Poland accuses BBC of bias after broadcaster alleges country is being ‘Putinised’
The report in question was broadcast on the BBC’s current affairs program Newsnight, which featured interviews with a government official, as well as members of the Polish public who are against recently introduced changes affecting Poland’s judiciary and the media.
“In our opinion, the report Is Poland being ‘Putinised? presented the current political situation in Poland in a superficial and distorted manner, far from the journalistic merits expected from the BBC and in apparent contradiction to some of the broadcaster’s own editorial guidelines,” a statement from Artur Dmochowski, a spokesman for Poland’s Ministry of Foreign Affairs, read.
The letter from the Polish government also accused the BBC report of failing to provide a balanced argument, saying it lacked background information and situational context.
In addition, BBC reporter Katie Razzall was accused of “falling for the spin of one of the sides of the political spectrum.”
“It’s only been in power for two months,” Razzall said, “But already the ruling Law and Justice party here made some pretty big changes. It pushed through reforms to increase its influence in the highest court in the land. It sacked managers and reporters in state-owned TV and radio stations. It’s purging the civil service and it’s boosting the surveillance rights of the police and secret services.”
The Polish government also faulted the BBC for involving the daughter of a political opponent of the ruling Law and Justice Party in the program.
“Appointing Maya Rostowski to take part in the production of a news item about politics in Poland raises our deep concerns about Newsnight impartiality,” the letter stated.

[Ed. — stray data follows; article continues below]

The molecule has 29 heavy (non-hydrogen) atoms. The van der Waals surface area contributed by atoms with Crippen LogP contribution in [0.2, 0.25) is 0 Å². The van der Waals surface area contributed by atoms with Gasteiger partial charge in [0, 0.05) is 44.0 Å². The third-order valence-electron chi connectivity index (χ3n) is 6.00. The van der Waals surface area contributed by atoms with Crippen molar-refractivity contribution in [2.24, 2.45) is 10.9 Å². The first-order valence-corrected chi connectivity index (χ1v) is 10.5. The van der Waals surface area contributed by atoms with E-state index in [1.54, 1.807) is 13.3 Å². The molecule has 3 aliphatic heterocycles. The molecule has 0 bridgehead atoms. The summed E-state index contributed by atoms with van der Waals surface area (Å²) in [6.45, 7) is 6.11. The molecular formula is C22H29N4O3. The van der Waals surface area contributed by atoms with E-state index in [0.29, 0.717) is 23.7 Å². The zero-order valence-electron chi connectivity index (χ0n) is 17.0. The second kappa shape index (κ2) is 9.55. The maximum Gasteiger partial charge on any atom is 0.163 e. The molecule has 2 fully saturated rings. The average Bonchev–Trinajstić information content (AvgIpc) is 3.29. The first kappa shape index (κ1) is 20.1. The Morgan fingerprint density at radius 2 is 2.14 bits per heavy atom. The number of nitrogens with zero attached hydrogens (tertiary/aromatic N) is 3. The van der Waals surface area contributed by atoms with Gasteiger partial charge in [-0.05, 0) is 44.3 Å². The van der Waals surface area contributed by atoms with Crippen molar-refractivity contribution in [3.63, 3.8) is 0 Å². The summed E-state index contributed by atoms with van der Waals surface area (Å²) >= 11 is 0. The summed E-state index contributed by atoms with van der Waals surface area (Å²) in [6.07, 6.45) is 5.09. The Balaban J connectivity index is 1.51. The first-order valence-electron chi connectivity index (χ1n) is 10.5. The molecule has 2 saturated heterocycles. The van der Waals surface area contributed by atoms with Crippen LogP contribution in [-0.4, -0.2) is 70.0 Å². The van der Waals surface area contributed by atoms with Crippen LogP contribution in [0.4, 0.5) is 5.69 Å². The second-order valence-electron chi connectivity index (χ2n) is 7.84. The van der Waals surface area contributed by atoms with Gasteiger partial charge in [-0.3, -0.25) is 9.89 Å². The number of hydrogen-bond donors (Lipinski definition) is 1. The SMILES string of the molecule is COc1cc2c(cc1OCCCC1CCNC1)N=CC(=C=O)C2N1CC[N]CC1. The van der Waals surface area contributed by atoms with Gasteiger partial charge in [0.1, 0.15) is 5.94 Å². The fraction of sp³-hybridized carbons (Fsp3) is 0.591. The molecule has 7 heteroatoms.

Rostowski is the daughter of former Polish Finance Minister and Deputy Prime Minister Jan Vincent Rostowski, a high ranked Civil Platform politician who is a fierce opponent of the Law and Justice Party.
Poland fell under the scrutiny of the Western media and European Commission after Jaroslaw Kaczynski’s conservative Law and Justice Party was elected to power and promptly adopted new legislation affecting the country’s constitutional court and media.
Under the new laws, the treasury minister will now have the power to appoint and sack senior figures in public radio and television, as opposed to them competing for the appointment that was made by the National Broadcasting Council under the previous rules.
Several key figures in the Polish media resigned in an act of protest, saying they would be sacked if the new laws were passed. These included the heads of three of Polish public broadcaster TVP’s TV channels, and the head of its human resources department.
“No one can force Poland to shut its mouth. No one can force me to shut my mouth,” Tomazs Lis, one of Poland’s most well-known journalists, told the Gazeta Wyborcza newspaper in explaining his resignation.
In a move that led protesters to take to the streets, Warsaw introduced changes to the Constitutional Court raising the quorum for deciding the most contentious cases from 9 to 13 judges out of 15 – thus making it harder to secure rulings.
In January, as MEPs were debating the state of the rule of law in Poland following the contentious changes, Polish Prime Minister Beata Szydlo scolded the EU for wasting “so much time” monitoring Warsaw’s internal issues at a time when it had its own urgent problems to address.
“I must say I do not see the need to devote so much time to Poland ... I think you have many important issues to address,” Szydlo told Members of the European Parliament, while rejecting the EU’s harsh criticism of her government’s policies.